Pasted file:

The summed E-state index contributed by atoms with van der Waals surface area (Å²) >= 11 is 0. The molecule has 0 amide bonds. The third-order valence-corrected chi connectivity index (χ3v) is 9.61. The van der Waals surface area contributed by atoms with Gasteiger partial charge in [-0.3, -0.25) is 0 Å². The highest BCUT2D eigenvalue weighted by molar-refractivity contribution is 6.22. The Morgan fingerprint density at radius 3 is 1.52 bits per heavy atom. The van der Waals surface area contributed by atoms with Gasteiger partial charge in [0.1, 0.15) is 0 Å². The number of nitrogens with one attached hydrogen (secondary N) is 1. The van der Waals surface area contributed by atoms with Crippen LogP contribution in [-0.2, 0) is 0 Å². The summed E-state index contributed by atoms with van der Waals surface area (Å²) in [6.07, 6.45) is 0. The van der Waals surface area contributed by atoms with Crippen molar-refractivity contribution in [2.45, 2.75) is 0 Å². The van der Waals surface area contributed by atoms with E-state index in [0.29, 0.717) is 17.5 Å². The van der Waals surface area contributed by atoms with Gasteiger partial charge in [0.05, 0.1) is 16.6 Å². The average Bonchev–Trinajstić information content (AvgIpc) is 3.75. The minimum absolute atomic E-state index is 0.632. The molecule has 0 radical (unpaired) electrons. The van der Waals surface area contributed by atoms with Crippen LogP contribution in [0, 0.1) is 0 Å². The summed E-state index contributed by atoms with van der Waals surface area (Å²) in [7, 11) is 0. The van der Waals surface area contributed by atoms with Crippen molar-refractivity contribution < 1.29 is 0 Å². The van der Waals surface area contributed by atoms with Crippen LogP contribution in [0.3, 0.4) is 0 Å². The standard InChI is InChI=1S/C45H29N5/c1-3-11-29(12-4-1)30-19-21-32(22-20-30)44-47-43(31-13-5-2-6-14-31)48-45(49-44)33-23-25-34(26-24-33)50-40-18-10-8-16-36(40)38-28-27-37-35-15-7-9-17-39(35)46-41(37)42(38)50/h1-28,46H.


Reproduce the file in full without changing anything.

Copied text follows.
The summed E-state index contributed by atoms with van der Waals surface area (Å²) >= 11 is 0. The molecule has 0 amide bonds. The third-order valence-corrected chi connectivity index (χ3v) is 9.61. The van der Waals surface area contributed by atoms with Gasteiger partial charge in [-0.3, -0.25) is 0 Å². The highest BCUT2D eigenvalue weighted by molar-refractivity contribution is 6.22. The Morgan fingerprint density at radius 3 is 1.52 bits per heavy atom. The van der Waals surface area contributed by atoms with Gasteiger partial charge in [0.1, 0.15) is 0 Å². The number of nitrogens with one attached hydrogen (secondary N) is 1. The van der Waals surface area contributed by atoms with Crippen LogP contribution in [-0.2, 0) is 0 Å². The summed E-state index contributed by atoms with van der Waals surface area (Å²) in [6.07, 6.45) is 0. The van der Waals surface area contributed by atoms with Crippen molar-refractivity contribution in [2.45, 2.75) is 0 Å². The van der Waals surface area contributed by atoms with E-state index in [0.29, 0.717) is 17.5 Å². The van der Waals surface area contributed by atoms with Gasteiger partial charge in [0.05, 0.1) is 16.6 Å². The average Bonchev–Trinajstić information content (AvgIpc) is 3.75. The minimum absolute atomic E-state index is 0.632. The molecule has 0 radical (unpaired) electrons. The van der Waals surface area contributed by atoms with Crippen LogP contribution in [0, 0.1) is 0 Å². The summed E-state index contributed by atoms with van der Waals surface area (Å²) in [7, 11) is 0. The van der Waals surface area contributed by atoms with Crippen molar-refractivity contribution < 1.29 is 0 Å². The van der Waals surface area contributed by atoms with Crippen LogP contribution in [0.3, 0.4) is 0 Å². The standard InChI is InChI=1S/C45H29N5/c1-3-11-29(12-4-1)30-19-21-32(22-20-30)44-47-43(31-13-5-2-6-14-31)48-45(49-44)33-23-25-34(26-24-33)50-40-18-10-8-16-36(40)38-28-27-37-35-15-7-9-17-39(35)46-41(37)42(38)50/h1-28,46H.